Can I Get Overtime Pay in Charlotte Even if I'm Exempt?
If you’re a salaried employee, you may be entitled to collect overtime pay. Employers sometimes violate the FLSA guidelines and misclassify employees as exempt from overtime pay even though according to the FLSA, they qualify to receive it. Common overtime violations from employers include:
- Working foreman: Some employers give their employees a work crew for the week and grant them the title of “supervisor” so that they only have to pay them a flat salary each week. However, if that employee spends the majority of their day doing the same work as their crew, they might qualify to receive overtime pay because they’re not actually fulfilling the duties of a supervisor.
- Managers and assistant managers: Oftentimes, managers and assistant managers in retail stores aren’t actually in charge of other employees as their primary responsibility. Employers sometimes give the employees those titles to avoid the requirement of paying them overtime even when they work 50 or more hours a week.
- Administrative assistants: Employers give some employees the title of administrative assistant simply because they’re working in an office environment. However, if they don’t have decision-making authority or aren’t responsible for at least two other employees, their employers may be violating FLSA guidelines.
- Computer technicians: Occasionally, employers treat employees as exempt from overtime pay because they work with computers. Unless their primary duty is software engineering or systems analysis, they might still qualify for overtime pay.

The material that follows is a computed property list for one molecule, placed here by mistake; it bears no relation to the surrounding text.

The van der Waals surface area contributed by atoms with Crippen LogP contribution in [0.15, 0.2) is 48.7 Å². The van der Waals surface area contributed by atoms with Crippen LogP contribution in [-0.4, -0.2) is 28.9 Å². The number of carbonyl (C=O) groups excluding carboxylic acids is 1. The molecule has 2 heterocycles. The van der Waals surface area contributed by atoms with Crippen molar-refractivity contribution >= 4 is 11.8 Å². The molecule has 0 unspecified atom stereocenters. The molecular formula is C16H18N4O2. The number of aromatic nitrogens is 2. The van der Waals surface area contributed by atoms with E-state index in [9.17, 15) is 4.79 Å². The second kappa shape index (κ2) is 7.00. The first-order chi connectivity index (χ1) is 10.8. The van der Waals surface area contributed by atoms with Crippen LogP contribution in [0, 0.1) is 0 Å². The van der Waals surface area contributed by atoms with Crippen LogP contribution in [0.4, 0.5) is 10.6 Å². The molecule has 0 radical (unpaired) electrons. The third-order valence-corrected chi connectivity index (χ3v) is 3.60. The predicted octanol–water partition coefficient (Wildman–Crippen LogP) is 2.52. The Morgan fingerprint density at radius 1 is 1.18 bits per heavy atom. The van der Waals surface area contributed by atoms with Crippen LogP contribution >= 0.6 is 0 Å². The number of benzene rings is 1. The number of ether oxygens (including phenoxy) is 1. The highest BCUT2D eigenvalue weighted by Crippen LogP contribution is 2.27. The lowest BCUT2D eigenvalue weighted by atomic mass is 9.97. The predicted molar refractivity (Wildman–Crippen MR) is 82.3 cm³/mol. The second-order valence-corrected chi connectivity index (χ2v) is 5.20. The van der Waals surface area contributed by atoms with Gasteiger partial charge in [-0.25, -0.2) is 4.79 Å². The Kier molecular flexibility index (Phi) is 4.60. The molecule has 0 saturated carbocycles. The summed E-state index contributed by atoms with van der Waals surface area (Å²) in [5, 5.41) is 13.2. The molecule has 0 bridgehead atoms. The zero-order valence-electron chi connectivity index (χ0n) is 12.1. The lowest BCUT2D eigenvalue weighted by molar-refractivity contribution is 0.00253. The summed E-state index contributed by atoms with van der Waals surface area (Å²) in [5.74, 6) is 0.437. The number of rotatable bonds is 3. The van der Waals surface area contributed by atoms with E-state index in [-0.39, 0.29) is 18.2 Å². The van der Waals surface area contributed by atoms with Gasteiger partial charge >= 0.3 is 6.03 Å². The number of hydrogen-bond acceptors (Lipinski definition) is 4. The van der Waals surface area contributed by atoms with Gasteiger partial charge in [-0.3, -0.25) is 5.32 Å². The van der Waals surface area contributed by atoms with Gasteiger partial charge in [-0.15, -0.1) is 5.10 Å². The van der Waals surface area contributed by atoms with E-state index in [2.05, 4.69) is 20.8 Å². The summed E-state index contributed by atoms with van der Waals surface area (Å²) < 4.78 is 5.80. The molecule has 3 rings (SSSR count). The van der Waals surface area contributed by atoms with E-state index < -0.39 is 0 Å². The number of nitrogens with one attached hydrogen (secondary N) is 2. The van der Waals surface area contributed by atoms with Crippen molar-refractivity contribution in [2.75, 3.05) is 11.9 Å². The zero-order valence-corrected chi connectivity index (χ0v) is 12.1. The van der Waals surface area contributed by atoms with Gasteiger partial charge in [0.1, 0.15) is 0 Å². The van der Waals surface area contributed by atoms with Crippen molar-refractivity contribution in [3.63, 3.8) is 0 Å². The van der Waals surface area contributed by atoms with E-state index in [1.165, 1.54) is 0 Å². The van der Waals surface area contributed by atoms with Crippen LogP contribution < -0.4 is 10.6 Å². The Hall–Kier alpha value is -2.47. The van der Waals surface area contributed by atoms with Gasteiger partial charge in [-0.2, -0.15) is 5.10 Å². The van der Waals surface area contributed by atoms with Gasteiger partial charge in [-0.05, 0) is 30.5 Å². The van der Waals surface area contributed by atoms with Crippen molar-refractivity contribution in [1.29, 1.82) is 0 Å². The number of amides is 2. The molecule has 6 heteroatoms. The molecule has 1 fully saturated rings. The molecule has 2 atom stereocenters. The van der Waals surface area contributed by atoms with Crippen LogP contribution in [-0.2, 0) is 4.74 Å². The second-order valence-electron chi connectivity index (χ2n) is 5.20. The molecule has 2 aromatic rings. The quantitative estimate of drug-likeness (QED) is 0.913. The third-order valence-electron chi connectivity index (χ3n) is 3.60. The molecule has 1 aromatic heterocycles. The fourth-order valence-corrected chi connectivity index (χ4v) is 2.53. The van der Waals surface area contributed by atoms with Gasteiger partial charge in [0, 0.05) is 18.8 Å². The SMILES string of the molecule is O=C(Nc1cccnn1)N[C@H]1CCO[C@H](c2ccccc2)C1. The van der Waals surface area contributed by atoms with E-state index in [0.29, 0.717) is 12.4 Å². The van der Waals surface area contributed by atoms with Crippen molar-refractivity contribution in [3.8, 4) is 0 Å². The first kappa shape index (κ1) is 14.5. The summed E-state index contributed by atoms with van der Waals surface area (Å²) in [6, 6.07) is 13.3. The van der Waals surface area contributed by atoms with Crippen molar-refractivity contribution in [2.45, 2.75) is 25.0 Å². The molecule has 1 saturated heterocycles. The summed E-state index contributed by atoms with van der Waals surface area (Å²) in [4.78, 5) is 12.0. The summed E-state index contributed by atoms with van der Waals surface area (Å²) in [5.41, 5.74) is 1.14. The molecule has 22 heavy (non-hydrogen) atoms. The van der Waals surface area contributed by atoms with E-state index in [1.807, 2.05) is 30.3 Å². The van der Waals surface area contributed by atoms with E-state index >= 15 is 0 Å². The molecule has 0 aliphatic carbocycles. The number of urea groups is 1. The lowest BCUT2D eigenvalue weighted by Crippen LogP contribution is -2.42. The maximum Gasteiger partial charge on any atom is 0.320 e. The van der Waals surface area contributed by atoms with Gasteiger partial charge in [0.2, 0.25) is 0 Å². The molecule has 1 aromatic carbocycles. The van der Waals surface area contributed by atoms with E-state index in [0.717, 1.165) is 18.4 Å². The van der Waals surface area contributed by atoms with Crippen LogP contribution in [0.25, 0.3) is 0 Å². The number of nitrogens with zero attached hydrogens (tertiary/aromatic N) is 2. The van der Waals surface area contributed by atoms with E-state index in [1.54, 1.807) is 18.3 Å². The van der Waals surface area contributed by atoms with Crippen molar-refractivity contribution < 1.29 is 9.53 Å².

How Much Money Should I Be Getting for My Overtime Hours?
In Charlotte, employers calculate overtime based on a 40-hour workweek. Nonexempt employees who work over that threshold should receive 1.5 times their normal hourly rate for each hour they work over the normal 40 hours. For example, if an employee normally receives $7.25 per hour and works 52 hours in one week, they will receive overtime pay of $130.56 for the extra 12 hours they worked to account for the time-and-a-half pay rate.
How Much Can I Win in an Unpaid Overtime Case?
If your employer refuses to pay you for your overtime hours, you can hire an overtime attorney in Charlotte to help you prepare your case. If you win, the courts may award you the following:
- Unpaid wages: Your lawyer’s highest priority is to fight for the time-and-a-half wages your employer didn’t pay you for your overtime hours. To increase your chances of winning the case, you’ll need to have documentation that proves the number of extra hours you worked so that the court knows how much to pay you once you’ve won.
- Interest for the unpaid wages: In addition to your unpaid wages, your overtime attorney may be able to secure interest for the extra hours you worked, which further disciplines the employer for not giving you the amount they owed you by law. In addition, interest payments can help make up for the period of time you weren’t receiving your overtime wages.